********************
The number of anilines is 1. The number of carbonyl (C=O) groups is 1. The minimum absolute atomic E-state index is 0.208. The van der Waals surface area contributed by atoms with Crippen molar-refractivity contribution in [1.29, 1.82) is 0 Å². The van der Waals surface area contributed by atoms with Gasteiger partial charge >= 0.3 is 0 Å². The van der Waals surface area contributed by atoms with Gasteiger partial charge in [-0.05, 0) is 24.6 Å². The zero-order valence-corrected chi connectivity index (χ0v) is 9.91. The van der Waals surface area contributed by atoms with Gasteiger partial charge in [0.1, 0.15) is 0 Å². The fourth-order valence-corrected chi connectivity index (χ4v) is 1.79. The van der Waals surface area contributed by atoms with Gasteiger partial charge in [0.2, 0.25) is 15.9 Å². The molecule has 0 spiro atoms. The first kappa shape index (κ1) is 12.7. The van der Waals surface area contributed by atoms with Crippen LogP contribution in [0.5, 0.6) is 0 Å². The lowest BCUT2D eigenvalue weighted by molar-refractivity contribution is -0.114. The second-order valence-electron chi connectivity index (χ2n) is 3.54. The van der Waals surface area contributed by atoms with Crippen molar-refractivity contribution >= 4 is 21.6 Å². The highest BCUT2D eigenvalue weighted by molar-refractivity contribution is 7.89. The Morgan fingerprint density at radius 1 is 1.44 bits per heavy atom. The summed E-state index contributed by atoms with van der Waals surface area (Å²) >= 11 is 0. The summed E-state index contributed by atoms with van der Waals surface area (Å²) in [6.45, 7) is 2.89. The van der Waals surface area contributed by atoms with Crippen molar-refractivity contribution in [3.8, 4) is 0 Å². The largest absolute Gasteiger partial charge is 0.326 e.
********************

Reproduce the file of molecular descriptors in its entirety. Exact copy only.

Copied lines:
The number of anilines is 1. The number of carbonyl (C=O) groups is 1. The minimum absolute atomic E-state index is 0.208. The van der Waals surface area contributed by atoms with Crippen molar-refractivity contribution in [1.29, 1.82) is 0 Å². The van der Waals surface area contributed by atoms with Gasteiger partial charge >= 0.3 is 0 Å². The van der Waals surface area contributed by atoms with Gasteiger partial charge in [-0.05, 0) is 24.6 Å². The zero-order valence-corrected chi connectivity index (χ0v) is 9.91. The van der Waals surface area contributed by atoms with Gasteiger partial charge in [0.1, 0.15) is 0 Å². The fourth-order valence-corrected chi connectivity index (χ4v) is 1.79. The van der Waals surface area contributed by atoms with Gasteiger partial charge in [0.2, 0.25) is 15.9 Å². The molecule has 0 spiro atoms. The first kappa shape index (κ1) is 12.7. The van der Waals surface area contributed by atoms with Crippen LogP contribution in [0.5, 0.6) is 0 Å². The lowest BCUT2D eigenvalue weighted by molar-refractivity contribution is -0.114. The second-order valence-electron chi connectivity index (χ2n) is 3.54. The van der Waals surface area contributed by atoms with Crippen molar-refractivity contribution >= 4 is 21.6 Å². The highest BCUT2D eigenvalue weighted by molar-refractivity contribution is 7.89. The Morgan fingerprint density at radius 1 is 1.44 bits per heavy atom. The summed E-state index contributed by atoms with van der Waals surface area (Å²) >= 11 is 0. The summed E-state index contributed by atoms with van der Waals surface area (Å²) in [6.45, 7) is 2.89. The van der Waals surface area contributed by atoms with Crippen molar-refractivity contribution in [3.8, 4) is 0 Å². The largest absolute Gasteiger partial charge is 0.326 e.